People generally talk about locations in IFS in terms of pathnames. A pathname is basically the path one takes (or the path your computer takes) to get to the directory or folder you want. For example, the pathname to bjensen's home directory would be /afs/umich.edu/user/b/j/bjensen.
Backups of Your Files in IFS
All the files on the Institutional File System (IFS) are backed up regularly for your security and convenience.
Should you accidentally delete, change, or otherwise destroy files in your IFS home directory, you can get copies of your space restored from the backups. You can access the most recent daily backup yourself; IFS staff members can restore the older backups for you. For details, see IFS File Backup and Restore (S4110).
Controlling Access to Your Files
Inside your home directory are some folders with pre-set permissions. Your Private folder, for example, is set so that no one but you can see and make changes to documents and files inside it. You also have a Shared folder and a Public folder. Note that others cannot see files placed directly in your home directory, so it's best to use the folders provided for you if you want to share files. You may find the preset folders meet your needs. If you wish, though, you can set permissions yourself.
From the Web
You can use MFile on the web to set and change permissions on your IFS folders. See the Setting Folder Permissions section of Using MFile To Access Your IFS Home Directory Over the Web (S4311).
You can control whether other people can see the files and documents in the folders inside your IFS home directory, whether they can make changes to them, and more through the use of Access Control Lists (ACLs). An ACL is a list of uniqnames and/or protection groups to which access rights have been assigned. (A protection group -- or pts group -- is similar to an e-mail group except that it is a list of uniqnames rather than a list of e-mail addresses; it is used to assign permissions to a group of people.) ACLs are set for folders.
For example, you might create a folder in your IFS home directory that you want to use for a group project. You could then set ACLs for that folder to allow only your group members to see what is inside it and make changes. For how to set and change ACLs, see Using Access Control Lists (ACLs) With IFS Directories and Folders (S4111).
If you find yourself needing to set ACLs on a folder to more than three or four people, consider using a pts group. This can be especially helpful if members of the group to which you want to grant access changes over time. See Creating and Administering Protection (pts) Groups (S4033) for how to create and manage pts groups.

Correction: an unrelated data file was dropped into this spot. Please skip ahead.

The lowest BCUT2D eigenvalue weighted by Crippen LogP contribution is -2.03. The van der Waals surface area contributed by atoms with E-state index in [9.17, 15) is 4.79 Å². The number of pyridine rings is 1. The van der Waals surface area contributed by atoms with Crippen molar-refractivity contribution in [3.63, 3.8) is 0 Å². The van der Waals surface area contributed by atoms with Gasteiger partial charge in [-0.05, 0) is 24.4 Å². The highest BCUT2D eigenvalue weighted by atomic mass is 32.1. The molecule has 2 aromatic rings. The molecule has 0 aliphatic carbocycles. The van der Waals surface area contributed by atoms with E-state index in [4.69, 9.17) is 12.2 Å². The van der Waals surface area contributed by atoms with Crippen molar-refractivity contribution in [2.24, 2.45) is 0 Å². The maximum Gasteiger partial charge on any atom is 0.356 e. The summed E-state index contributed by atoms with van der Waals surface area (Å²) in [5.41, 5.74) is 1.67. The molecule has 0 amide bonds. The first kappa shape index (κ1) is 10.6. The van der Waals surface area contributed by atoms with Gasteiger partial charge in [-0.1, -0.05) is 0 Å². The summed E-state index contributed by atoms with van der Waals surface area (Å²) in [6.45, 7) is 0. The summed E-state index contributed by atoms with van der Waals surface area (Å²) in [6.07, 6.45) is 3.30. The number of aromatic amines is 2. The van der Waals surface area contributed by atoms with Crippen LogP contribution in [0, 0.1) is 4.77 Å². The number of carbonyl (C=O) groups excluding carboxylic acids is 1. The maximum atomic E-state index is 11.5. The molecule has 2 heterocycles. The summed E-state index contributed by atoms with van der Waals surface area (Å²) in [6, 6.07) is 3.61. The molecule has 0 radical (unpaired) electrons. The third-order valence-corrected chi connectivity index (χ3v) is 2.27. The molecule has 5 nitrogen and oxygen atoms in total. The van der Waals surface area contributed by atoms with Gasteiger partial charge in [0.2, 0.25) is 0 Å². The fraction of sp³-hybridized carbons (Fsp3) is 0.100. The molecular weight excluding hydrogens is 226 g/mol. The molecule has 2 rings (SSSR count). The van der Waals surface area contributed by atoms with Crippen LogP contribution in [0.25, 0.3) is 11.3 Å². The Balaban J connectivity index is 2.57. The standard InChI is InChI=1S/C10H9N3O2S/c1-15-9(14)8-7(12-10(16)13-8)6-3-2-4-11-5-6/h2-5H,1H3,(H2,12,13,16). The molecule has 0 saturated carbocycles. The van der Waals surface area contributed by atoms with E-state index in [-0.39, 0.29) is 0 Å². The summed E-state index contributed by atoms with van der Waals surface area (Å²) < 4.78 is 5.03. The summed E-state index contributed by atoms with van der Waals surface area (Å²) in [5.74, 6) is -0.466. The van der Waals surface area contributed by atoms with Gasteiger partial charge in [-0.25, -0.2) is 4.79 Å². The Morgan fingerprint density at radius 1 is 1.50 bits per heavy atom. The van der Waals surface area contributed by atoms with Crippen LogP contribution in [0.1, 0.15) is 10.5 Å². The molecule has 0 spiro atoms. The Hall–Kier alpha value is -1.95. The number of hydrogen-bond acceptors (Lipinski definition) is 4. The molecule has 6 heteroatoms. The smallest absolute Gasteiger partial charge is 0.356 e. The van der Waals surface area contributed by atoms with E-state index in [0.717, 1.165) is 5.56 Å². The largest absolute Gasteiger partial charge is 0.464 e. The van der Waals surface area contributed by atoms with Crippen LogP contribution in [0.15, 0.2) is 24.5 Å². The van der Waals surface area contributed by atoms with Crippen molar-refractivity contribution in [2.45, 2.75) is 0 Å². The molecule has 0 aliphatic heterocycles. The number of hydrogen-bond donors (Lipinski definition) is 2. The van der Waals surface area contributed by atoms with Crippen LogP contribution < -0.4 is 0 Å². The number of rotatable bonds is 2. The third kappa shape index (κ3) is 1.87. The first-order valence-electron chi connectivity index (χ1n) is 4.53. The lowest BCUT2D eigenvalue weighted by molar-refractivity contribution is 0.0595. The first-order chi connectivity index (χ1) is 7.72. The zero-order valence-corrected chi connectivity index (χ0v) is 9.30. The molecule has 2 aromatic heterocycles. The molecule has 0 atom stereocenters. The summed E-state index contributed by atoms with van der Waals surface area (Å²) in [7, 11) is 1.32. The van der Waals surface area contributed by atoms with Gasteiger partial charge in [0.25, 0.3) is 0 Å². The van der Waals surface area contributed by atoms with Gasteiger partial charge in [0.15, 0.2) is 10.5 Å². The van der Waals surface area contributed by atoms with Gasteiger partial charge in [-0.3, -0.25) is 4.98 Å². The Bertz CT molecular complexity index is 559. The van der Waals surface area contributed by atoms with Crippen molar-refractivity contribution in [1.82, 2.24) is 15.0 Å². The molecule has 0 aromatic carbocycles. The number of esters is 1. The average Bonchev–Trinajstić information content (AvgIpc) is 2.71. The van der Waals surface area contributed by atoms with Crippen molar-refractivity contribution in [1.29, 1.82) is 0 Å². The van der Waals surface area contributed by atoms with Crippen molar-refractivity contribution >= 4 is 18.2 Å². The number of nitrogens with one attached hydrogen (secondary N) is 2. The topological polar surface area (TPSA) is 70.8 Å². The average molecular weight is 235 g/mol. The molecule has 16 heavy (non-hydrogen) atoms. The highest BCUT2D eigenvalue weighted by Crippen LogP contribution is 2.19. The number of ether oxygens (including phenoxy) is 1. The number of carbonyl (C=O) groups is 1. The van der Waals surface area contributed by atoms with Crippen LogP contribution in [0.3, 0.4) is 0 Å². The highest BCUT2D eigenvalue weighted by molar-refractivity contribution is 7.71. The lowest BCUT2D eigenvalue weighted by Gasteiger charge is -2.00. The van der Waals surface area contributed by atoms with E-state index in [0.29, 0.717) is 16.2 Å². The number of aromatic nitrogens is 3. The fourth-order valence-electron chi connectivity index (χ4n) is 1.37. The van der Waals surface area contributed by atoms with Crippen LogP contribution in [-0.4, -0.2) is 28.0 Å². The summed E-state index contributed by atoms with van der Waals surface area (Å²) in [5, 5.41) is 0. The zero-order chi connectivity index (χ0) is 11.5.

Visit ITS's Information System to obtain ITS computer documentation and other resources. A list of relevant documents follows:
The ITS Service Center provides a variety of computing help resources.
For further help with this or any other topic, call 734-764-HELP  or submit an online service request.
Appendix: File Sharing Tips
When you share files with others, it helps to keep in mind what platform (that is, Mac or Windows) and what software they use. You may need to save files differently in order to share them with others.
Windows and Mac
Windows and Mac computers save files in different formats. If, for example, you use Windows and the person you want to share a file with uses a Mac, you may need to save your document in a format readable by Mac computers -- or vice versa -- before copying it to your IFS space. Microsoft Word, for example, offers a variety of formats in the Save and Save As dialog boxes. Select the appropriate one from the Save File Type drop-down list.
Older versions of software generally cannot open documents created by newer versions of that software. If you use a newer version of Microsoft Word, for example, and the person with whom you want to share a file uses an older version, you should save your document in the version of Word that person uses (select it in the Save As dialog box) before copying it to IFS.
If you share files with Windows users, you may want to use DOS-type filenames even if you work on a Mac. The extension part of the file name -- a dot followed by an abbreviation -- indicates the type of file. Here are just a few samples of filename extensions: